“For me as a youth minister, that means a lot,” Noriega told reporters after the luncheon. “Youth ministers, we have been with people who have been angry but sometimes we forget about prayer. We react too easy and too fast. So I think what His Holiness is telling us and the church is to first pray, build community and not forget about accompaniment.”

It was the first time the abuse scandal has come up publicly during Francis’ four-day visit to Panama. The abuse scandal hasn’t erupted publicly in Central America in the same way it has in the U.S., where the Catholic hierarchy is facing a crisis in confidence over its decades-long failures to protect young people from priests who rape and molest children.

During the luncheon, held on the campus of Panama City’s main seminary, the guests peppered Francis with questions.

Palestinian pilgrim Dana Salah said she asked Francis about the flight of Christians from the lands of Jesus’ birth. She said the pope assured her “‘Palestine will always remain the land of Jesus.'”

Emilda Santo Montezuma, an indigenous Panamanian, said she spoke to Francis about the environment and the rights of indigenous peoples — two issues particularly dear to Francis’ heart which will be the focus of a meeting of Amazonian bishops at the Vatican later this year. Francis’ support, she said, would embolden indigenous people to fight for their rights.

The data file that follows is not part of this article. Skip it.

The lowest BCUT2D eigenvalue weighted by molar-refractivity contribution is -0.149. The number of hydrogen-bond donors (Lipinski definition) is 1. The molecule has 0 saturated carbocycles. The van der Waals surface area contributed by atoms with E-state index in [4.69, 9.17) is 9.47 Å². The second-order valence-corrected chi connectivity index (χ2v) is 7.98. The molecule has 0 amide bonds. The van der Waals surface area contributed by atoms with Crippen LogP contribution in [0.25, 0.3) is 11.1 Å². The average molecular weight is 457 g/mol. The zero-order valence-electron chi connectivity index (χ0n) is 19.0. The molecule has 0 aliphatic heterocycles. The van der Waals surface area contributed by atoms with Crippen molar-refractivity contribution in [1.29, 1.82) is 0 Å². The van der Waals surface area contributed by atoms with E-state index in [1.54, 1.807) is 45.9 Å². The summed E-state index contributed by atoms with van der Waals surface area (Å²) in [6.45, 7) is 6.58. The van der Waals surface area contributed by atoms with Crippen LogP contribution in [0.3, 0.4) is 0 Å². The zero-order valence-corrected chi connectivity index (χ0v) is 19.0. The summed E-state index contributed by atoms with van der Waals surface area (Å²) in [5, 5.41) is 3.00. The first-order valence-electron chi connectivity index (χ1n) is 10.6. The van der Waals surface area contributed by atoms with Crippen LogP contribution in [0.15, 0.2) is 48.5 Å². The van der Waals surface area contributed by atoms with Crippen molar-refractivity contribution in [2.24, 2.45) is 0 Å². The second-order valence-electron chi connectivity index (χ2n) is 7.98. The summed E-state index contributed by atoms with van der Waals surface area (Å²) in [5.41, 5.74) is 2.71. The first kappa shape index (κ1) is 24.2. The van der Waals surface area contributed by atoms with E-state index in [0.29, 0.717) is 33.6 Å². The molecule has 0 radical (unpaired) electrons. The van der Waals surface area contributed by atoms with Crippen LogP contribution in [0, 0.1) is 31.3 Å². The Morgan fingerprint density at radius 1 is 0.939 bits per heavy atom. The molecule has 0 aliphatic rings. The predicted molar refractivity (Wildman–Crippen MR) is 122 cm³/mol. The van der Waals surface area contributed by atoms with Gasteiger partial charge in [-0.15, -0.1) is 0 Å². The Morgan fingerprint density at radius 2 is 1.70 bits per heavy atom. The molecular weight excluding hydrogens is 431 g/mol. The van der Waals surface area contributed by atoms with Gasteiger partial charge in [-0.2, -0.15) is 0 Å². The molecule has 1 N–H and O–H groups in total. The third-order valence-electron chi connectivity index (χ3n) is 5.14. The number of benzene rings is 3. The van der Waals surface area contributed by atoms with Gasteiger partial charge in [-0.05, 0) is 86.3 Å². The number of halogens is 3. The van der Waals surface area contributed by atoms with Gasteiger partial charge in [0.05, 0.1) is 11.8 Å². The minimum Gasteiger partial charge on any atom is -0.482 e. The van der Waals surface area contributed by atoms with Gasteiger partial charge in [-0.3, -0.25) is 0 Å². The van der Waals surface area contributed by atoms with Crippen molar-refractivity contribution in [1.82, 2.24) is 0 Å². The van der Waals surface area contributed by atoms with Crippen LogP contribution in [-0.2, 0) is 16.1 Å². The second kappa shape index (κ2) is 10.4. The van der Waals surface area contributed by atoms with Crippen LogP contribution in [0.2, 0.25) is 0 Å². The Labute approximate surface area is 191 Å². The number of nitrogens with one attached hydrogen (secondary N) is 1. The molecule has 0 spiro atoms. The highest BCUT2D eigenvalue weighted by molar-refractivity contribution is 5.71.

“It fills me with a lot of strength and to say to young people that we can do a lot, and more than we have done,” she told reporters.

Francis started the day by reopening Panama City’s main cathedral, Santa Maria la Antigua, which is considered the first cathedral of mainland America. He also consecrated its altar after a yearslong renovation, rubbing holy oil onto the altar’s marble top, his vestment sleeves rolled up.

Related:
China Lands on Mars for the 1st Time in Another Step Forward for Its Space Program